Reses said that Square has found these small business owners are actually very good risks. Their average loan size is $6,500, and loss rates are less than 4 percent with most paid back in a year.
Session Title: Fireside Chat: Products, Partnerships and Value-Added Services
Speakers: Adrian Grant (9spokes) and Nate Smith (Visa)
Speed is driving the payments space, said Grant and Smith. The future is everyone getting paid in minutes/near-real-time, rather than in days. They shared some top trends they are seeing in the small business payments world including:
- An increase in cross-border payments
- Payments through other channels
- Two-thirds of small business owners plan to have a digital transformation strategy with integrated payment processes in place
- A massive uptick in women-owned businesses (73 percent of women business owners say they have trouble getting loans, so Visa came up with a specialized strategy for women called “She’s Next.”)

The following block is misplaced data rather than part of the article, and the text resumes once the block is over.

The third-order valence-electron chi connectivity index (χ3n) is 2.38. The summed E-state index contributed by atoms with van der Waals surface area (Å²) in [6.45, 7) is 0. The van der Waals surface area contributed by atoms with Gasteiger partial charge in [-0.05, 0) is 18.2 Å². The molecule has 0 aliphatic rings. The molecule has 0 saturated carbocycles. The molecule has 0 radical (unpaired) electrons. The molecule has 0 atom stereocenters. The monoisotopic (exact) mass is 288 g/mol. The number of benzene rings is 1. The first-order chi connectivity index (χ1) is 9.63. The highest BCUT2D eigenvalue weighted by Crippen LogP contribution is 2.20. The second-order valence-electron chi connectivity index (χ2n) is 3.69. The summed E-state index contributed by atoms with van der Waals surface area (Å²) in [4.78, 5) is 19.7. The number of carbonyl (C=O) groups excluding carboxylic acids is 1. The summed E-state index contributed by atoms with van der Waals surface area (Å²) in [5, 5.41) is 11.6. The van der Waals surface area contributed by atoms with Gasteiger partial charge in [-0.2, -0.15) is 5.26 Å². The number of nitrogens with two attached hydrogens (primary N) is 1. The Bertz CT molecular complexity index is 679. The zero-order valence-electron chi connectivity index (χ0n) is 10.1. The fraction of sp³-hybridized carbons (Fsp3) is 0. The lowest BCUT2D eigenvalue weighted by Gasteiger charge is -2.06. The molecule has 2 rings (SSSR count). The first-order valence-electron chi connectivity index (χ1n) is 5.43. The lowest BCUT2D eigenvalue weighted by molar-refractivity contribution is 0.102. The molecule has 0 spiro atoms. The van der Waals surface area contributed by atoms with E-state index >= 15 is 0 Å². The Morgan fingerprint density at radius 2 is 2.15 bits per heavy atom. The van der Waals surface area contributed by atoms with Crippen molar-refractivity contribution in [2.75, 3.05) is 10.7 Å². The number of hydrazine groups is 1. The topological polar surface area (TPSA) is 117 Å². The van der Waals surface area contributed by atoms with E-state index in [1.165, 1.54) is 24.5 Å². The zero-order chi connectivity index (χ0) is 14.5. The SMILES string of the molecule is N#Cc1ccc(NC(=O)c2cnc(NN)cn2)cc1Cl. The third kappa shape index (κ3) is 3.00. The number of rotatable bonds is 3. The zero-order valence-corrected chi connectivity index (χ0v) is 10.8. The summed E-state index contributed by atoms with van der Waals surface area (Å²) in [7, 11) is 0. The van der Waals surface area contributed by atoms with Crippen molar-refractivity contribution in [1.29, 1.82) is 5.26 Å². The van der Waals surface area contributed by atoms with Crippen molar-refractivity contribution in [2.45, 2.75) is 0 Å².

Grant and Smith advised that when choosing a tech partner, small business owners should always ask, “Does it differentiate me?”
Session Title: Adapting to the Modern Customer
Speaker: Mary Makfinsky (HSBC)
Makfinsky explained what customers say is important to them in their banking relationship:
- Treat me like you know me
- Make it easy for me
- Earn and keep my trust
Bankers need to know their customers’ industries and what’s going on in their marketplace. Makfinsky noted that bankers need to show small business owners that they are actively listening to them and then offer them useful advice about their banking needs.
Session Title: How’d You Get So Big So Fast?
Speaker: Kala Gibson (Fifth Third)
A huge majority of businesses in the United States are small businesses. But instead of offering dedicated services to these businesses, Kala noted that most banks “dumb-down” their commercial products and try to re-use them in the small business space.